I needed to recognize that my family is not a school, per se, and that is okay. My family are people who are always learning, always growing, and we certainly don’t the cultural school-centered mindset to make that happen. So, how does one develop the homeschool mindset?

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“Deschool” When Appropriate

Deschooling may not apply to everyone but if you find yourself feeling the pressure and stress of having to make your homeschool look like a public or private school setting – then this is something to consider.

Keep in mind that deschooling isn’t just for children transitioning to homeschool. It’s for parents too. I believe this is another big hurdle to jump because as an adult, we’ve already gone through school. We’ve already gained the experiences. And we have our pre-conceived notions of what schooling should look like.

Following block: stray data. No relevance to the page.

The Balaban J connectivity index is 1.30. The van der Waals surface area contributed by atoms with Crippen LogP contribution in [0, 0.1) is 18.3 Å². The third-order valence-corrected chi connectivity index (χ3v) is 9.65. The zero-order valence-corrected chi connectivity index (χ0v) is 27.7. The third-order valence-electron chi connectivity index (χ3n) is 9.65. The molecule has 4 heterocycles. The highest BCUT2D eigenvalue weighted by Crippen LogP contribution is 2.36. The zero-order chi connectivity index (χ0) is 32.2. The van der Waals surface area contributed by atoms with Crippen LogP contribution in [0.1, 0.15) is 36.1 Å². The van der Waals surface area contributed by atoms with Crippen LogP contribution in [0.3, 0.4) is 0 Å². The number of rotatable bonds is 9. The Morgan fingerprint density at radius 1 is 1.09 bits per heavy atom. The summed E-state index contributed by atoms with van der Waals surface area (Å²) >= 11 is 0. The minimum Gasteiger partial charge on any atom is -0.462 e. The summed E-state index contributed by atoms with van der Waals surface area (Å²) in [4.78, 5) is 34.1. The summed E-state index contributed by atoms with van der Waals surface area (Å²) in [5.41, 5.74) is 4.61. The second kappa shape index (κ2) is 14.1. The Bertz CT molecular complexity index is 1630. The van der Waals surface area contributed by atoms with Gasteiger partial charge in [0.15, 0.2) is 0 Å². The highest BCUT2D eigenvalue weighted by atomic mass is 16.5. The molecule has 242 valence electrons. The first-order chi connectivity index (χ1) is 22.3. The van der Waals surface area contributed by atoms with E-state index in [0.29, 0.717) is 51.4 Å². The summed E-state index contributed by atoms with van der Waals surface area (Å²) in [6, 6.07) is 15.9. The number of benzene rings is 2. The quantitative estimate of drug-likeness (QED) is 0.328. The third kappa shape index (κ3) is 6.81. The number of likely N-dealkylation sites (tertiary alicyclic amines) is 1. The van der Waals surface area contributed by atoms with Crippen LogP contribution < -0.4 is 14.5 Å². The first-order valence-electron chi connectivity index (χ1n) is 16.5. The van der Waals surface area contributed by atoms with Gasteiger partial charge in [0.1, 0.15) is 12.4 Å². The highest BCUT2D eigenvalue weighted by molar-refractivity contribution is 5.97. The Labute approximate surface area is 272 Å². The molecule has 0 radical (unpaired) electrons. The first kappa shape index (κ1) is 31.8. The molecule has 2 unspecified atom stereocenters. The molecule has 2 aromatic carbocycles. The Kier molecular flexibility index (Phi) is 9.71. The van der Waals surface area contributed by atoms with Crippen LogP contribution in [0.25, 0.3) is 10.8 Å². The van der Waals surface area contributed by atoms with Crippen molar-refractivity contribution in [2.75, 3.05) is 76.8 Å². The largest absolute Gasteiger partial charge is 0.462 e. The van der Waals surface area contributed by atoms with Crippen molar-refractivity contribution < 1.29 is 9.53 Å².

So quite naturally, these thoughts and expectations are carried over into our homeschooling environments. Deschooling allows you to clear your mind (and your child’s) of any unrealistic expectations. It opens to the door to cultivate what homeschooling should look like for your unique family. Simple ways to start deschooling are:

  • Incorporate interest-led learning activities.
  • Include the child in the goal setting process.
  • Expand learning resources to include siblings, outdoors, life experiences, etc.

Whenever you feel yourself navigating back toward the public/private school mindset, deschool!

Guard Yourself Against Believing There Is One Right Way